TiO2 is a key material for photocatalytic water splitting, where it has been found that samples composed of mixtures of the anatase and rutile polymorphs outperform the pure phase samples. Several explanations for this observation were proposed with no consensus being reached until, using the ChemShell code to perform hybrid QM/MM embedded cluster calculations, we showed that it is a consequence of the fundamental band alignment between the two phases. Because of the relative positions of the valence and conduction band edges of both polymorphs, the effective band gap is reduced and charge separation occurs on photoexcitation that favours strongly the photocatalytic water splitting process. In a follow up study, we analysed the band alignment among the eight known polymorphs of TiO2, finding that the band edges can vary surprisingly widely, simply as a consequence of the difference in crystal structure among the phases. Our results helped explain many experimental observations that have consequences for energy storage, photocatalysis and optoelectronic applications.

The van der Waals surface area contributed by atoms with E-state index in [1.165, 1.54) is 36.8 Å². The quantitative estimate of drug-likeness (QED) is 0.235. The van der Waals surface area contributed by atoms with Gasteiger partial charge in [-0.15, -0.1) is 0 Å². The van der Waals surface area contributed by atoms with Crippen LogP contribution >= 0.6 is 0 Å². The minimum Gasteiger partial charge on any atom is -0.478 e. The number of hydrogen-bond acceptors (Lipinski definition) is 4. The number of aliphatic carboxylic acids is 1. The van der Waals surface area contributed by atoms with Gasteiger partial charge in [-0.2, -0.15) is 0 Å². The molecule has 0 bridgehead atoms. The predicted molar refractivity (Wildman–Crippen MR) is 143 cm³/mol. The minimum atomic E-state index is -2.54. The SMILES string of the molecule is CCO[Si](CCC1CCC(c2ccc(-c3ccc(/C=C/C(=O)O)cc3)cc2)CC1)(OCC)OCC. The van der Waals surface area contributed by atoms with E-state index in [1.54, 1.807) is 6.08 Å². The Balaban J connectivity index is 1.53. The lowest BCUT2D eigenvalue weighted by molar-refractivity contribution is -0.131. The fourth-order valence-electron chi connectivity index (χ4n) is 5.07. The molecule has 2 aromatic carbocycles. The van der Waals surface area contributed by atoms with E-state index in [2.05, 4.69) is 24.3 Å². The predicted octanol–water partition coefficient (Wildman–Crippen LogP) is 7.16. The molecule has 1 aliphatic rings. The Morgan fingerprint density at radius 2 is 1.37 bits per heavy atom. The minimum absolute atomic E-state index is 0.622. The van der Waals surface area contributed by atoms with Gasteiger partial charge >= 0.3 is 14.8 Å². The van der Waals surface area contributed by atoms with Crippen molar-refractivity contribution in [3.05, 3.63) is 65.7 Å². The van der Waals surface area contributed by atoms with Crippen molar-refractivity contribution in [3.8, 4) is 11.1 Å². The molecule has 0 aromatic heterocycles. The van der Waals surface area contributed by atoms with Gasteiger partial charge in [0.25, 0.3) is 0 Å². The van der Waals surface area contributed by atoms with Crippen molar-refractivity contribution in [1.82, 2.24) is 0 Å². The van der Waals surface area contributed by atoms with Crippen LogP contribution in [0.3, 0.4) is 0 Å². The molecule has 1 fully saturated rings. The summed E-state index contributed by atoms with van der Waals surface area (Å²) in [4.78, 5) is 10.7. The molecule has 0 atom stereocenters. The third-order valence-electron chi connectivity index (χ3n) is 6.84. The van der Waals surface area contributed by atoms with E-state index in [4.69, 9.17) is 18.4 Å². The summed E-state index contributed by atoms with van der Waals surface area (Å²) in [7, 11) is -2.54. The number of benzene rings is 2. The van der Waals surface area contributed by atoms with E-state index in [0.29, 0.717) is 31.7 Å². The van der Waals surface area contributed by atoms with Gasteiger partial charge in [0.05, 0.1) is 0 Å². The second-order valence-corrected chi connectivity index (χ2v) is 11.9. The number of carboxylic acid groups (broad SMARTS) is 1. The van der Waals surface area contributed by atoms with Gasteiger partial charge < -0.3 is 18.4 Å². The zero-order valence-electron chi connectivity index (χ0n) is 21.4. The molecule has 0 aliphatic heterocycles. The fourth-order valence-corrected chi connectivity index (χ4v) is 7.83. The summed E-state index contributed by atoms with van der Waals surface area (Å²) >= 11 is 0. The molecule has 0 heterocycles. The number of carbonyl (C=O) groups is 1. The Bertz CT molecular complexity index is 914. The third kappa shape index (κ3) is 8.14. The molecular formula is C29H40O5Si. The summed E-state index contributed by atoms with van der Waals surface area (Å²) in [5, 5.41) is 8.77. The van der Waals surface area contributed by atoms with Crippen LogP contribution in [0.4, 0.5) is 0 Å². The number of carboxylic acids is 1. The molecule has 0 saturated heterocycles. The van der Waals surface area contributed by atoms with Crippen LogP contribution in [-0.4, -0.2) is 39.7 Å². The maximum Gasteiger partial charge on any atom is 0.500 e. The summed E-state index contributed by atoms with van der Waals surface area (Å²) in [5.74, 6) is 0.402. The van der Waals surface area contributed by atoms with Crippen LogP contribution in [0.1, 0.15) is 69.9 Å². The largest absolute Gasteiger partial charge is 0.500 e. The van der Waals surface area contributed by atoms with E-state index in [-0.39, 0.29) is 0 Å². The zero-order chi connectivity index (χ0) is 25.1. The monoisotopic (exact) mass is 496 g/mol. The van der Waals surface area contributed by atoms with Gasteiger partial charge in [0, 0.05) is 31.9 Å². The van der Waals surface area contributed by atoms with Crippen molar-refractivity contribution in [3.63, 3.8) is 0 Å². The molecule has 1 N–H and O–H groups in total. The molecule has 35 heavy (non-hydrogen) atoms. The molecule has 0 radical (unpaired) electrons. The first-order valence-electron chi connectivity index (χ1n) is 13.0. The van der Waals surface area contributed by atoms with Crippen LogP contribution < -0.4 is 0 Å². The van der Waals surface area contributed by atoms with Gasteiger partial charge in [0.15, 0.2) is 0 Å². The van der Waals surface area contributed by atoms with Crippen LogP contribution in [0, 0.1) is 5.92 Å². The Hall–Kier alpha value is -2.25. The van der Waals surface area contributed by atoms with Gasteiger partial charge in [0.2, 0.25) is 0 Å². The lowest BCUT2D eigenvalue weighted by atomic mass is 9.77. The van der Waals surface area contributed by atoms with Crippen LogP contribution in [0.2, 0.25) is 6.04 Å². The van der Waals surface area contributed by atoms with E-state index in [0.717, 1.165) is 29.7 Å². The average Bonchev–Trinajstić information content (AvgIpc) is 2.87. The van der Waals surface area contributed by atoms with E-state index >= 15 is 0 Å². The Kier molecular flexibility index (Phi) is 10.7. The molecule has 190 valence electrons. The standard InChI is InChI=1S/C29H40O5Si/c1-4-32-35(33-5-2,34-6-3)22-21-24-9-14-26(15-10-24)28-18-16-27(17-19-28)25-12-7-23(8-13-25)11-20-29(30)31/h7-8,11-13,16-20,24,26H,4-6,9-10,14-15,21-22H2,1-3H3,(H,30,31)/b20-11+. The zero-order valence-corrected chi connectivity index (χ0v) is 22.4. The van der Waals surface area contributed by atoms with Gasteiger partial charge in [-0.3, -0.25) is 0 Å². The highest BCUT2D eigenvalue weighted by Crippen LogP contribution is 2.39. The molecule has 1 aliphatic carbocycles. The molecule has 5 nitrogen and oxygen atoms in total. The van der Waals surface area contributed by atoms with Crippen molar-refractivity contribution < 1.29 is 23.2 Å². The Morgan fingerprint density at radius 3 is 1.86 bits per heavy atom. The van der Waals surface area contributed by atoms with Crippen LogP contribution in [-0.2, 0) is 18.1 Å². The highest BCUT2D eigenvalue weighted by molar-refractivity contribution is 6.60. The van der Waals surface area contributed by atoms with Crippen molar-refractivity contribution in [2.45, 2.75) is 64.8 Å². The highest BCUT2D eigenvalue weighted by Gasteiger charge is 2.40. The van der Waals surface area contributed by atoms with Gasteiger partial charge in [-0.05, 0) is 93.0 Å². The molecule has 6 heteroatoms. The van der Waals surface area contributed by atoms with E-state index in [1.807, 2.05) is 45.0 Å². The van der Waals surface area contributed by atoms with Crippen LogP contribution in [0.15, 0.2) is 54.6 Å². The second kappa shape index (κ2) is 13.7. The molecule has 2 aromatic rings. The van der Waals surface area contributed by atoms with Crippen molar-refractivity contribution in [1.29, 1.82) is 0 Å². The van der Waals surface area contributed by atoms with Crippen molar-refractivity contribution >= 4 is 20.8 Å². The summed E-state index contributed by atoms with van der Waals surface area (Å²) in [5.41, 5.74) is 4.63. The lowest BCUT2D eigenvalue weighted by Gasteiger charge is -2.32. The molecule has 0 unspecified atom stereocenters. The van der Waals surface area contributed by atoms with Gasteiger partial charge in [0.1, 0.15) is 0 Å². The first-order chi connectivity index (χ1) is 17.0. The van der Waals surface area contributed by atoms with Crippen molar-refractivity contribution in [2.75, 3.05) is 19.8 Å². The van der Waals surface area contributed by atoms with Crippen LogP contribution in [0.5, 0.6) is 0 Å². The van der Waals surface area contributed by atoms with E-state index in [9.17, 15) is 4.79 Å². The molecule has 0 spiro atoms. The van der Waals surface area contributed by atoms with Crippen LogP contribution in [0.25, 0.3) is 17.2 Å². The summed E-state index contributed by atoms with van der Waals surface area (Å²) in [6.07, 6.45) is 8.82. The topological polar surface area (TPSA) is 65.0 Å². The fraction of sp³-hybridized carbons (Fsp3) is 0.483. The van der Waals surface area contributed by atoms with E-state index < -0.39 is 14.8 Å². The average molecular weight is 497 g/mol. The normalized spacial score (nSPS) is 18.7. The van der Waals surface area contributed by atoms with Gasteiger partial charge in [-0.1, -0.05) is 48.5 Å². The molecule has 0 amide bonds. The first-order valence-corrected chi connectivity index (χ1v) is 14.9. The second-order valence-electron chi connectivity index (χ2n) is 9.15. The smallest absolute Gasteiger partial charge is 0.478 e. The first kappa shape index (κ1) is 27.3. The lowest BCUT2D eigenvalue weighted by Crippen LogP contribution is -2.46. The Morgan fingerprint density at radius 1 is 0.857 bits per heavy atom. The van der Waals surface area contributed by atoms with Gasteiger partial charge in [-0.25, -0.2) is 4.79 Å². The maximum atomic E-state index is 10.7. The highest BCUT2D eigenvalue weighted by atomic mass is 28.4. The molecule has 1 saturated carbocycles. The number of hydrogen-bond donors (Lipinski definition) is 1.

D. O. Scanlon et al., “Band alignment of rutile and anatase TiO2“, Nature Materials, 2013, 12, 798; J. Buckeridge et al., “Polymorph Engineering of TiO2: Demonstrating How Absolute Reference Potentials Are Determined by Local Coordination“, Chem. Mater., 2015, 27, 3844.